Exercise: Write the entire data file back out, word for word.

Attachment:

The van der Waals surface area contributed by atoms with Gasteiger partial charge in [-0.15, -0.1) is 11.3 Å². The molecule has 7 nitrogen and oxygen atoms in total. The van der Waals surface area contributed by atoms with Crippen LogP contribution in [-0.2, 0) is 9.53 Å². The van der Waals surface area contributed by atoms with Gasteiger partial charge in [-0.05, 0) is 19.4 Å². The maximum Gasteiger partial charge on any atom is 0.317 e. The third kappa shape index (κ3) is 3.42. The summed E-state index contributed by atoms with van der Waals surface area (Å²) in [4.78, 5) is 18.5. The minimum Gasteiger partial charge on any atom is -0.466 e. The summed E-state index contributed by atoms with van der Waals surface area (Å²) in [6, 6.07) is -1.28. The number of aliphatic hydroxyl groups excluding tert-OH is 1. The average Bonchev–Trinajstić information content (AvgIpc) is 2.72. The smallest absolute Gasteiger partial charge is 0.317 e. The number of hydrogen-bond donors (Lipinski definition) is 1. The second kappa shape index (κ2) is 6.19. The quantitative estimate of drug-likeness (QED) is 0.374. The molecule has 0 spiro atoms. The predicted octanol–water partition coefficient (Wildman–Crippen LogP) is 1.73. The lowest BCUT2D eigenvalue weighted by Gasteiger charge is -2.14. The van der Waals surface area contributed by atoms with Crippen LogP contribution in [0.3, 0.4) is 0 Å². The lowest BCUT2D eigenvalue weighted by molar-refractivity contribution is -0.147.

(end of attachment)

The van der Waals surface area contributed by atoms with Gasteiger partial charge in [-0.15, -0.1) is 11.3 Å². The molecule has 7 nitrogen and oxygen atoms in total. The van der Waals surface area contributed by atoms with Crippen LogP contribution in [-0.2, 0) is 9.53 Å². The van der Waals surface area contributed by atoms with Gasteiger partial charge in [-0.05, 0) is 19.4 Å². The maximum Gasteiger partial charge on any atom is 0.317 e. The third kappa shape index (κ3) is 3.42. The summed E-state index contributed by atoms with van der Waals surface area (Å²) in [4.78, 5) is 18.5. The minimum Gasteiger partial charge on any atom is -0.466 e. The summed E-state index contributed by atoms with van der Waals surface area (Å²) in [6, 6.07) is -1.28. The number of aliphatic hydroxyl groups excluding tert-OH is 1. The average Bonchev–Trinajstić information content (AvgIpc) is 2.72. The smallest absolute Gasteiger partial charge is 0.317 e. The number of hydrogen-bond donors (Lipinski definition) is 1. The second kappa shape index (κ2) is 6.19. The quantitative estimate of drug-likeness (QED) is 0.374. The molecule has 0 spiro atoms. The predicted octanol–water partition coefficient (Wildman–Crippen LogP) is 1.73. The lowest BCUT2D eigenvalue weighted by Gasteiger charge is -2.14. The van der Waals surface area contributed by atoms with Crippen LogP contribution in [0.3, 0.4) is 0 Å². The lowest BCUT2D eigenvalue weighted by molar-refractivity contribution is -0.147.